Thursday, March 17, 2016
As the days are getting longer and we are preparing to move the clocks forward, we may be tempted to enter the 'spring mode' a little too fast. There is a tendency amongst people to cut back on their vitamin D supplements once the weather gets warmer, trying to get the necessary dose in a more natural way. Even though we’re getting more hours of daylight, this doesn’t automatically mean that we’re getting more sunlight, so we still have to take care of our vitamin D levels.
We don’t get as much sunshine as we would like in the UK, so with a lack of sunlight usually comes a lack of vitamin D. Vitamin D is essential for a healthy body and an active lifestyle. It boosts our immune system and ensures our teeth and bones are kept healthy, by regulating the amount of calcium and phosphate in the body. However, the body cannot produce vitamin D alone, so we need to help it by providing a healthy diet and the right supplements.
Dr. Donald Hensrud, medical director of the Mayo Clinic Healthy Living Program, explains that “vitamin D deficiency almost always requires supplements. We can boost our levels by eating foods that contain vitamin D and getting enough sunlight exposure, but it is very difficult to come back from a deficiency through enriched foods such as fatty fish, cheese, liver, eggs and milk alone."
However, you may be suffering from a lack of vitamin D without even knowing it. This is something the Department of Health1 have commented on, stating that a significant proportion of the UK population suffer from vitamin D deficiency and don’t know it. Because it’s not widely spoken about, a lack of vitamin D can often be overlooked by people.
A lack of vitamin D can lead to serious health consequences and diseases, such as osteomalacia, skeletal diseases, metabolic disorders, cardiovascular disease, autoimmune diseases and even cancer. You may think that this deficiency can be easily recognised, but this is not always the case. While most people think bone discomfort and teeth sensitivity are the only symptoms, this is incorrect, and there are other symptoms to look out for.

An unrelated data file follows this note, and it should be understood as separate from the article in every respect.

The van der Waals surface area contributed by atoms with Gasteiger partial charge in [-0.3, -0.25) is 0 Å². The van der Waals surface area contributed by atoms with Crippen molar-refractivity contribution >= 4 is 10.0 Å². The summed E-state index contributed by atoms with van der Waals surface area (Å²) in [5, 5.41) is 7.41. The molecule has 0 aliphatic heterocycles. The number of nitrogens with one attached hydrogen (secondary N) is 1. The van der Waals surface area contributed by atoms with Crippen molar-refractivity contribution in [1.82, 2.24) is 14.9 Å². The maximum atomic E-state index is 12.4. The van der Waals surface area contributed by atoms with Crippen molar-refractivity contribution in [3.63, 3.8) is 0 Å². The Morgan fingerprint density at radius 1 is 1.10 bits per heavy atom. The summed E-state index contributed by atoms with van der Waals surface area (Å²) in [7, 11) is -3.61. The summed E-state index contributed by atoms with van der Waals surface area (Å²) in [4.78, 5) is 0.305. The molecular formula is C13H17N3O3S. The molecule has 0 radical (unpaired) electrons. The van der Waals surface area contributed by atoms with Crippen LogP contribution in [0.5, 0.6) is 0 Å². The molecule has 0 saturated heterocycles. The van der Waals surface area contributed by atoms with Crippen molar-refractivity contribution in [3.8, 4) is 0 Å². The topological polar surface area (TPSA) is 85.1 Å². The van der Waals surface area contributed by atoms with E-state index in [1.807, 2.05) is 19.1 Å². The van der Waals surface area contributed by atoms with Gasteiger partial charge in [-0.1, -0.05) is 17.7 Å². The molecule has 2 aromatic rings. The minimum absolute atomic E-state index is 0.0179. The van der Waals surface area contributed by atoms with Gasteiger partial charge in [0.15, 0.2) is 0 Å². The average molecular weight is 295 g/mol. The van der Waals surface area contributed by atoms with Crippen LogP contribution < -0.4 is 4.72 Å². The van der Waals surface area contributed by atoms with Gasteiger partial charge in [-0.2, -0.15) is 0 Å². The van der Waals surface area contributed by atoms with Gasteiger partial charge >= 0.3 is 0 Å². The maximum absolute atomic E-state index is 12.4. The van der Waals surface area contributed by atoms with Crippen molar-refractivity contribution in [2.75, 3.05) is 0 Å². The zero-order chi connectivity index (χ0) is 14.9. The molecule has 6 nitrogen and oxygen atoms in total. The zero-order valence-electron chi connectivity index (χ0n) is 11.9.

We want to make sure that all of our patients know when and how to listen to their bodies. For this reason, below we take a look at various symptoms that most people experience before they are diagnosed with vitamin D deficiency:
- Frequent infections: you may find yourself getting colds too often. Recent studies have discovered that there is a close connection between low vitamin D levels and an increased risk of infections. This is because vitamin D helps you fight against various infections, such as pneumonia, respiratory tract or urinary tract infections, so a deficiency can weaken your immune system.
- Depression: the fact that you are constantly feeling blue is not a coincidence. Vitamin D has an essential role in regulating adrenaline and dopamine production (substances responsible for our happiness), so feeling blue can be another sign of a lack of vitamin D.
- Hair loss: Cairo University2 researchers discovered that, in some cases, people struggling with hair loss also had worryingly low levels of vitamin D and iron.
- Extreme fatigue and an inability to concentrate.
- Eye tiredness.
- Tenderness in joints and muscles.
- Balance issues, and the constant need to sit down.
- Panic attacks, severe anxiety and lightheadedness.
- General muscle pain.
- Chest palpitations.
- Bruising sensation to various parts of the body.
With this in mind, it cannot be overemphasised how important vitamin D is for an active lifestyle. If you have experienced any of the symptoms described, you should contact your GP as soon as possible and ask to have a blood test.
If after the blood test, you are diagnosed with vitamin D deficiency, don’t worry. While it will usually take up to 6 months to see concrete results, the symptoms will fade with each day. Your body just needs time to fully repair the damage caused by the deficiency.
However, correcting vitamin D deficiency is not as simple as taking a simple treatment or spending more time in the sun. Once the deficiency is identified, you will have to include vitamin D supplements in your daily meals. The Department of Health recommends that patients suffering from this deficiency should take a daily supplement containing 10 micrograms (0.01mg) of vitamin D.
If you would like to discuss your initial or follow-up treatment for vitamin D deficiency with our dedicated GP, Dr Webberley, please get in touch. She can go through your treatment regime and discuss with you any lifestyle changes that may be required.
Sorry we didn't give you what you wanted.
Do you have any feedback to help us improve?